One of the known potential side effects of flu shots is joint pain and muscle aches, but it should be noted that catching the flu can also cause increased joint pain in people with arthritis. An honest cost-benefit analysis leads most people to determine it’s better in the long run to get the vaccine and avoid the potential complications of the flu rather than avoid the flu vaccine for fear of temporary joint pain or muscle aches.
If you’re worried about the effects of the flu or the flu vaccine on your arthritis, you should discuss your concerns with your doctor. They can explain the benefits and any risks that may influence your decision.
Is Catching the Flu a Serious Risk for People with Arthritis?
It can be, but risk varies on a case-by-case basis. The flu is a viral illness that can cause fever, fatigue, muscle aches and joint pain, which can be especially problematic for people with arthritis. Having the flu can cause a flare-up of joint pain and swelling, both of which can make living with and managing arthritis symptoms more difficult.
The flu also weakens the immune system, making it harder for the body to fight off infections, some of which may cause further damage to joints. This is especially true for older people.
Different types of arthritis can affect people of all ages, but it most commonly manifests in people between the ages of 40 and 60. The CDC estimates that roughly 50 percent of adults over the age of 65 have been diagnosed with arthritis. It’s a condition that tends to affect older people at higher rates; the same demographic that is also at particularly high risk for serious flu complications.
As people age, their immune systems become weaker, making them more vulnerable to infections like the flu. Additionally, many elderly people have underlying health conditions, such as heart disease or diabetes, that can increase the risk of complications from the flu (like pneumonia).
Although increased joint pain and swelling can be unpleasant for arthritis sufferers, it’s often one of the lower-risk complications of the flu in terms of overall health impact and long-term wellness.
The increased risk of complications is why it’s so important for older adults to take necessary steps to reduce their risk of catching the flu, including getting a flu shot every year. The flu shot is a safe and effective way to reduce the possibility of getting sick and can help prevent serious complications.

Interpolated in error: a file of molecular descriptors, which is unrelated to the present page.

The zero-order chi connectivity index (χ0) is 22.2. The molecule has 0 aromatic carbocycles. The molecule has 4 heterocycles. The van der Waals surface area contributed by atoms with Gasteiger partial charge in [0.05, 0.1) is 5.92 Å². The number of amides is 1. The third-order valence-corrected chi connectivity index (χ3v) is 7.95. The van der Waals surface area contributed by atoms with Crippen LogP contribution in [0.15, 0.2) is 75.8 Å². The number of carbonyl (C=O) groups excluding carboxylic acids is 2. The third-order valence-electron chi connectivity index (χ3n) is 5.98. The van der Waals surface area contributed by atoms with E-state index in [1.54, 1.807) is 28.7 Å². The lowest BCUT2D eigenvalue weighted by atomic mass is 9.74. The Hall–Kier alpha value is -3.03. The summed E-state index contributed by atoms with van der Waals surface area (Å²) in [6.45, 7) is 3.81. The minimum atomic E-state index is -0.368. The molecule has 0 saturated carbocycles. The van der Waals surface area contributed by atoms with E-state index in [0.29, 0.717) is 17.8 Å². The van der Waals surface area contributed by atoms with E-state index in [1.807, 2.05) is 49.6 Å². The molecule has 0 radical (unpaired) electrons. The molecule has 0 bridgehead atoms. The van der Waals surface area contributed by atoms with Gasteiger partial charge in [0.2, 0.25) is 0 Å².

Those around people with arthritis, including family members and caregivers, should also take the necessary steps to decrease the likelihood that they will catch or spread the flu. In addition to getting the annual flu vaccine, they should also wash their hands regularly and avoid close contact with people who are sick.
These precautions can decrease the risk that older adults, especially those with arthritis and immunodeficiencies, are optimally shielded from the flu.
What Can People with Arthritis do to Protect Their Health During Flu Season?
Diet: Your diet can have a significant impact on your immune system’s ability to protect you. A diet consisting primarily of fruits, vegetables, whole grains, healthy fats and lean protein can help protect the integrity of your immune system.
Hydration: Proper hydration is important for the entire body, including the functioning of your immune system.
Sleep: Getting too little or too much sleep may weaken your body’s immune system. Between seven and nine hours is often the ideal range for most people.
Exercise: Regular physical activity can bolster your immune system and help you ward off seasonal infections.
Avoid Stress: Some people are susceptible to stress-induced immune system issues, especially if their immune system is already compromised by age or a preexisting condition. Minimizing stress may help your immune system stay healthy.
Don’t Smoke: Smoking may make it harder for your body to fight off infections.
Multivitamins: Speak with your doctor about your nutrition and ask if they would recommend a multivitamin, especially if you’re concerned about your immune health during flu season.
Are You Looking for Help Managing Joint Pain?
The Roseburg orthopedists at Centennial Orthopedic Podiatry have extensive experience helping patients manage their arthritis pain. If your joint pain seems to be getting worse or you’re looking for better ways to manage arthritis symptoms, don’t hesitate to contact our team. Call us at 541.229.2663 to schedule an appointment.